So I had the thought the other day about blending some carving from my X-Carve to do a piece that blends the skyline of my hometown city of Columbia (nearest city with a skyline that is) with the name of said city. Below is a quick tutorial on getting the project produced with the Inkscape, X-Carve, and Easel.
CAD/CAM software (Easel takes care of this in my case)
Inkscape (free software download for PC and Mac)
Any hardwood (dimensions can vary; but I used 6" x 14")
Any clear slow setting epoxy
Acrylic paint (color is your choice)
Sand paper (80, 120, 220 grits)
Step 1: Locate the Skyline Image
So after doing a little searing on your favorite internet browser I was able to find and save out my skyline image over to Inkscape with just a basic copy | paste.
Step 2: Convert the Image to Path
One of the great things about Inkscape is that for a free graphics design tool, you can take images like .png, .jpeg, etc. and convert to paths which will be needed in order to create an .svg for Easel to read. (if you're new to importing into Easel, here is a quick link to the help page on that topic) Below is the key function that you'll need to use inside of Inkscape to accomplish this step. I've also embedded a video from YouTube that does a pretty good job explaining these steps in the first 4 minutes or so of the video. If this is your first time doing this it's probably worth the time.
Step 3: Merge with the Text in Inkscape
Now that the image is covered to a path, it's time to write out the text and merge with the image. Depeninding on your experience with vector arts, you may need to refer to Inkscape help on how to merge the typed text into the existing path of the skyline image.
Step 4: Save as .SVG and head over to Easel and Configure
I'm not going to do a deep dive on the use of Easel software for X Carve but if you need help, feel free to check out their help section which does a good job of getting you through their very intuitive software.
Step 5: Carve
In this step, just step back and let the machine take care of it's work. Depending on your carving setup, wood choice, bit selection the amount of time will all vary. In my case the total carving time was under 15 mins. Depending on the precision of your planer, I recommend no deeper than .100 in. The deeper the cut, the more epoxy fill you need to use and ultimately we'll just take off the very top layer and any deeper doesn't really matter. After the carving is complete I just just a little cleanup of the interior cuts with a sharp craft knife.
Step 6: Fill / Plane / Finish
This step is where everything comes together visually. If you actually want to skip the entire fill process that is fine if you prefer the engrave look. To do the fill, you'll certainly want to experiment first because you'll need to use very little acrylic paint to tint the epoxy. Too much paint and it'll disrupt the curing process needed between the resin / hardener and it'll never cure properly. Here is a link to some epoxy I've used before with good results.
I always put a drop of acrylic paint first on my surface where I'm going to put the resin / hardener mix. You always have to be 100% ready to move with project once you put your resin / hardener together as they are starting to set instantly and you want to work with the product quickly while it is as fluid as possible and not once it becomes tacky which is the set time marked on the package. Minimize 'stirring' as this introduced air bubbles and will show up as voids in the project fill once cured. It really can be an art to get it right so I highly recommend some practice first on a test engraving.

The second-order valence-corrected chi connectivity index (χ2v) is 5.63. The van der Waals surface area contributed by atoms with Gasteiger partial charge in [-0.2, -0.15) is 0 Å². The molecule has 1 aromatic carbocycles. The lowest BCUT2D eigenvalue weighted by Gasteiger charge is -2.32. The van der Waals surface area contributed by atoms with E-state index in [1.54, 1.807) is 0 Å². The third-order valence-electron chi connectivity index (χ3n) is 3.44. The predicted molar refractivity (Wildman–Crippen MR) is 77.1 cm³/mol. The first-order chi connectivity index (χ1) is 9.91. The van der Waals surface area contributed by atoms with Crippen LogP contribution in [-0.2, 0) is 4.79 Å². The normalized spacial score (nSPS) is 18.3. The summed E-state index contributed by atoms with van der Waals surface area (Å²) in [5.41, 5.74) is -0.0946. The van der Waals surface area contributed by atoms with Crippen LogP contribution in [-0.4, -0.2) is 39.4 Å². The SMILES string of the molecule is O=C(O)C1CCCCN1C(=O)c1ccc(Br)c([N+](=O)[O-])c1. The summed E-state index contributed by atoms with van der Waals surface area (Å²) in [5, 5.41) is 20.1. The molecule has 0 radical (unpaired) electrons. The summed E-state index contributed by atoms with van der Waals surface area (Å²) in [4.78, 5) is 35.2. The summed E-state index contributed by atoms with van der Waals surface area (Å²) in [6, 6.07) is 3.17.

I like to frame my fill area with painters tape just to prevent getting the product on the edges and reduce some of the work of the planer in the next step to clean up the top surface. Use you're scraper to fill the engraving so that all of it is covered with the epoxy. It's ok to not be too precise because the planer will clean up the excess on the top surface but you need to focus on working quickly. Once it is set, it's time to be patient and store the piece somewhere level so the epoxy doesn't 'drift' while it sets. Most epoxys will fully cure in 24 hrs but ready your package and take into consideration temperature and humidity. We want it absolutely fully cured to where there is no tacky feeling at all!
After cured, remove the painters tape ( if you did this step ) and make a very light pass in your planer. If you followed my recommendation above you only have the carving .100 inch deep so any deeper will absolutely remove the work you just did. I like to make a level pass in the planer removing no material so I have a baseline for thickness then only try to remove 1/32 - 1/64 of an inch. In this step, multiple low depth passes is recommended till you get the excess epoxy removed.
From here, sand smooth and apply your finish as I just went with a couple coats of polyurethane. If you wanting as a desk or shelf piece not much else to do but you could also attach some hardware and make it a wall mount item. Below was my finished product for the Columbia skyline.
Just completed this media console for a customer that includes multiple spaces for your electronics. Really like how the natural grain and pattern of the wood turns out with some basic stain and poly topcoat. As you can see, all items go through a rigorous inspection :)
As always, feel free to leave your thoughts or comments below.
-Materials: Pine/Hardwood Plywood
Interested in the plans used for this piece? Check out Jamison's plans at RogueEngineer.com